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This article was published 19/9/2013 (960 days ago), so information in it may no longer be current.
TORONTO - One of the key figures in Canada's battle against SARS has died.
Dr. Donald Low, who became a trusted face and voice of the response effort, died Wednesday. Low, 68, was diagnosed with a brain tumour earlier this year.
A native of Winnipeg, Low was credited by friends and colleagues for both his contribution to the SARS response and for advancing the practice of microbiology and infectious diseases across Canada.
He had a keen mind and loved to puzzle out intriguing new developments in infectious diseases. Over the course of his career he co-authored nearly 400 peer-reviewed articles for scientific journals, 41 book chapters and almost 100 invited articles.
Low was a global expert in flesh-eating disease — necrotizing fasciitis — caused by group A Streptococcus. He was also an early and passionate champion of the need to combat antibiotic resistance by prudent use of the precious drugs.
But it was through the 2003 SARS outbreak that he became a familiar face to Canadians. While he had no formal leadership role on the response team, his capacity to explain through the media to the public what was going on in the fast-moving outbreak made Low the face of Toronto's SARS response.
Treasury Board President Tony Clement, who was Ontario's health minister during the SARS outbreak, expressed his sorrow at hearing of Low's death.
"Saddened to hear the news of Dr Donald Low's passing. I worked extensively with him during the SARS outbreak. Wonderful guy," Clement said on Twitter.
At one point during the SARS outbreak, Low had to go into quarantine, because he'd been in contact with a colleague who came down with SARS. He worked from home and emerged, 14 days later, without developing the disease. He would later marvel that he never caught SARS, given the amount of exposure he had to cases throughout the outbreak.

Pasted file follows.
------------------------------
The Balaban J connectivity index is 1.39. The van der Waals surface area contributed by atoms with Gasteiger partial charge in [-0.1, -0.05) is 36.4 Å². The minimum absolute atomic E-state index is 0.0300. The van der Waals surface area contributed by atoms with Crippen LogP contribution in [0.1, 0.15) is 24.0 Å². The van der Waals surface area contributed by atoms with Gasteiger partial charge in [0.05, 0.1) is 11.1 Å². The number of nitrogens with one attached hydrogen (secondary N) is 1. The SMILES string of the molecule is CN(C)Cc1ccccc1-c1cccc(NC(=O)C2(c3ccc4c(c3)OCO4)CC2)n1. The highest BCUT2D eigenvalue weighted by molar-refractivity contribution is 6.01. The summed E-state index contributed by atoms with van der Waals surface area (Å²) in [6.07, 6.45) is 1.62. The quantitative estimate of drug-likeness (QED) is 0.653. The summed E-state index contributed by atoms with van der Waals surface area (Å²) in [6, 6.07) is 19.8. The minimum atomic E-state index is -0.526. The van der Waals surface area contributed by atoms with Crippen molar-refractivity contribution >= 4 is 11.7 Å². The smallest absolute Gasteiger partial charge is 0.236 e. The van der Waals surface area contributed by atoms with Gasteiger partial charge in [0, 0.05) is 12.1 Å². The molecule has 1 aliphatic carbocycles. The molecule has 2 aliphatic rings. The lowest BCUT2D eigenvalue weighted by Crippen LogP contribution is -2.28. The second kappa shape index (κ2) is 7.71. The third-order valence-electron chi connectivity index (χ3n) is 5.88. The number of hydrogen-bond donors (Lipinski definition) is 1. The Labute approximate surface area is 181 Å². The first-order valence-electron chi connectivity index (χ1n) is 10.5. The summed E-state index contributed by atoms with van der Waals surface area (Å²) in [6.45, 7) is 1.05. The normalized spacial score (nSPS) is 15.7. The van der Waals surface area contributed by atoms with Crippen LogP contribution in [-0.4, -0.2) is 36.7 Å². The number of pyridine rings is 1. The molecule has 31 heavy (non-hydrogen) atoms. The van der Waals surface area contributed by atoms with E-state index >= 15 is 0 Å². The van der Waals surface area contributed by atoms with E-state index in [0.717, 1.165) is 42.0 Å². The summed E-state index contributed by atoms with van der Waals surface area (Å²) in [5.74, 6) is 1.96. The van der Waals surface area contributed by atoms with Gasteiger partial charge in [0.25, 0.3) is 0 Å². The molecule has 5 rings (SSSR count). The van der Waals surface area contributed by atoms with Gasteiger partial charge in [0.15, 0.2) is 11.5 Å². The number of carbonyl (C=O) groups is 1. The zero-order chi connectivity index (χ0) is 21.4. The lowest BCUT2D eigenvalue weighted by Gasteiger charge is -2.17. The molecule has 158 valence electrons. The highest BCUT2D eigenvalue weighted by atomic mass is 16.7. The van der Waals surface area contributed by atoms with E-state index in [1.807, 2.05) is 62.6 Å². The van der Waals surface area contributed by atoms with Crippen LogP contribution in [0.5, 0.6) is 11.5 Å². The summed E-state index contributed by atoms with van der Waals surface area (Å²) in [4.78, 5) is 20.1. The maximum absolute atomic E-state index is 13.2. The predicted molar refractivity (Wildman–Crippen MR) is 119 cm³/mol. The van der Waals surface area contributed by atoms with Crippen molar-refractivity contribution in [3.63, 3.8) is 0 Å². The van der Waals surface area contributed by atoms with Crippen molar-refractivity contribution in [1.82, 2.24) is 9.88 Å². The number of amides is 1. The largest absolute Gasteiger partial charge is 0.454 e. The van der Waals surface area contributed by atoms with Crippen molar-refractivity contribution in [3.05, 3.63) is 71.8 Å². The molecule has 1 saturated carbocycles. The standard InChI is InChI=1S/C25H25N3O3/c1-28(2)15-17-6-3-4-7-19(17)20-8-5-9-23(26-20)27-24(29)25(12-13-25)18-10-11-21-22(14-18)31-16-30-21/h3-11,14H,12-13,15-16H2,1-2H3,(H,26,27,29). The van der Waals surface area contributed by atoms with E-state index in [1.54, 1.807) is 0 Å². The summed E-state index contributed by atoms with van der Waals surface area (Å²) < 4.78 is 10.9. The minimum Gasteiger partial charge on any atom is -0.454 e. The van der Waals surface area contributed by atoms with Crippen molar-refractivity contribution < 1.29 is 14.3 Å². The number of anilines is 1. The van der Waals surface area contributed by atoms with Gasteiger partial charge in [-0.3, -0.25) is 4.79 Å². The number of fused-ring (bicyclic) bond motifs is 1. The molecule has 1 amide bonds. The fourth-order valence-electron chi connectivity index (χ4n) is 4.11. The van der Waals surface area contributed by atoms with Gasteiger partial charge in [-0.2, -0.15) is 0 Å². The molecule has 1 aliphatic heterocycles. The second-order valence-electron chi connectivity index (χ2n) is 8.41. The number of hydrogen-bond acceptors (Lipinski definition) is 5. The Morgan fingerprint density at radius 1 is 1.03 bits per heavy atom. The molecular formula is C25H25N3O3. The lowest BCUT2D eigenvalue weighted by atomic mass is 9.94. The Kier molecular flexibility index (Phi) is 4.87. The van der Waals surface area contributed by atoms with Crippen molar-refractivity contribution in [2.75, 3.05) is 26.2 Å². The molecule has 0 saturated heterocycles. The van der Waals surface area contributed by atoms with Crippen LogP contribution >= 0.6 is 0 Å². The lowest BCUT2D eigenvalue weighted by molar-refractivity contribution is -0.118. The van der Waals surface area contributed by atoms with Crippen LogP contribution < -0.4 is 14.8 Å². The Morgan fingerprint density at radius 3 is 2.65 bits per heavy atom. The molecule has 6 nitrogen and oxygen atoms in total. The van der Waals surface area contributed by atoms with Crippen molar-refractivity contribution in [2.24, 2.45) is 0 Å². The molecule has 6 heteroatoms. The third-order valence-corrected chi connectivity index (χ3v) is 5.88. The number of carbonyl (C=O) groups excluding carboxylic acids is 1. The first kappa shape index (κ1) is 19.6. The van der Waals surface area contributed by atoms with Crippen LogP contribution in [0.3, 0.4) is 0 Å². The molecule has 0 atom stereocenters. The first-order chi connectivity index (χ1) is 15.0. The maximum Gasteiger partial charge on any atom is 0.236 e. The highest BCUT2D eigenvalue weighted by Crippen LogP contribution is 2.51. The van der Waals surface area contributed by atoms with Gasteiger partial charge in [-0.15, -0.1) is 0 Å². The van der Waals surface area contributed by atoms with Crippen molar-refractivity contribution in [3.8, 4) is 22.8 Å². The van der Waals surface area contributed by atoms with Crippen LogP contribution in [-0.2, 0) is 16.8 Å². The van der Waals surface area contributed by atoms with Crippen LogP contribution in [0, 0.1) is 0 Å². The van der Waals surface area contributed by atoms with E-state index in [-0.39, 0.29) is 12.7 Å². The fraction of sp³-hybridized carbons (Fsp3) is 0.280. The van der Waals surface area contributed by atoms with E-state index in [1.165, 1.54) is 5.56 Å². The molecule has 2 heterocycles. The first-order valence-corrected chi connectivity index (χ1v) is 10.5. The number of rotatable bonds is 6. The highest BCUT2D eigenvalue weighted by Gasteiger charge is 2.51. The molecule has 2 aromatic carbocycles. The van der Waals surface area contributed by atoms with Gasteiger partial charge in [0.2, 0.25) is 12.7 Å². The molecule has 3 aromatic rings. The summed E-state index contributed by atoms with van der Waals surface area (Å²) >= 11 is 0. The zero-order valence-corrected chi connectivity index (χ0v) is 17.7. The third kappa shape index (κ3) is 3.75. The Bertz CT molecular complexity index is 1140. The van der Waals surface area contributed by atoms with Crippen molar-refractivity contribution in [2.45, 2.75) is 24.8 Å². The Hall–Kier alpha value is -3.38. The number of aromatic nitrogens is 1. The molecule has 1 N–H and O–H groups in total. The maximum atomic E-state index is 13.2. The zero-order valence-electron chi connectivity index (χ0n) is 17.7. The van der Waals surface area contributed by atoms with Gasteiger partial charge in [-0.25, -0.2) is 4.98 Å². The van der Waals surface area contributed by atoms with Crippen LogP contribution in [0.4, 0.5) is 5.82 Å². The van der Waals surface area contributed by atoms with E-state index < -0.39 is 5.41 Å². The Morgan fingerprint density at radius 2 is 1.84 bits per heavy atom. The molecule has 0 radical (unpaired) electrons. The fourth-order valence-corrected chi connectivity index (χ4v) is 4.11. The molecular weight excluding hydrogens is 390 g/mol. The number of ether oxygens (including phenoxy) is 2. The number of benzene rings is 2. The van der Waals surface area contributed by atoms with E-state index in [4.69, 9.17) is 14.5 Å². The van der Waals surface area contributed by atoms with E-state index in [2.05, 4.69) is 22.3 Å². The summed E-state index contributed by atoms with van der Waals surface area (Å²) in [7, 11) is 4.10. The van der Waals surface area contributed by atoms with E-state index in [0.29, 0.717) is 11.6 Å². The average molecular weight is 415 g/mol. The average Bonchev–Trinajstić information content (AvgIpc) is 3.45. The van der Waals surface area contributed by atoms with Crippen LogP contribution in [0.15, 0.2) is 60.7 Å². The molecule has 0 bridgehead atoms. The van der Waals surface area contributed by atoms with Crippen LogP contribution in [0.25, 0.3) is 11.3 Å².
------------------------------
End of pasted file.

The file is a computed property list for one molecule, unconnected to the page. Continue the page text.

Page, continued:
Putting in long hours over many weeks, he visibly dropped weight during the outbreak, prompting concerned strangers who saw him on TV news reports to write to ask after his health.
While he was always cognizant of the fact that SARS ended 44 lives in Ontario and permanently altered others, for Low, a microbiologist, being at an epicentre of the outbreak of a new infectious disease was a career highlight.
In an interview in late February about the 10th anniversary of SARS, Low described the outbreak as "the most amazing experience ever."
"In the first week or so it was quite exciting," he said, his voice raspy from the drugs he was taking to try to shrink the tumour.
"We were dealing with something that was international. It was in Toronto. We thought we had a handle on it. We didn't think it was going to go crazy. You know, this was fun. And we got a call from the New England Journal of Medicine saying 'We want a manuscript.' What else could you ask for?"
It quickly became apparent, though, that SARS had spread far farther into the city's network of hospitals than Low and others initially realized. It would take four months to bring the disease under control. "It was a very, very, very tough time."
Low studied at the University of Manitoba, getting his science degree and his degree in medicine there. After doing his internship and working for several years in Los Angeles, he returned to Winnipeg in 1982 as microbiologist-in-chief at St. Boniface Hospital.
Long-time friend Dr. Allan Ronald, a giant in Canadian infectious diseases medicine, said Low transformed what was a typical community hospital laboratory into a very good lab.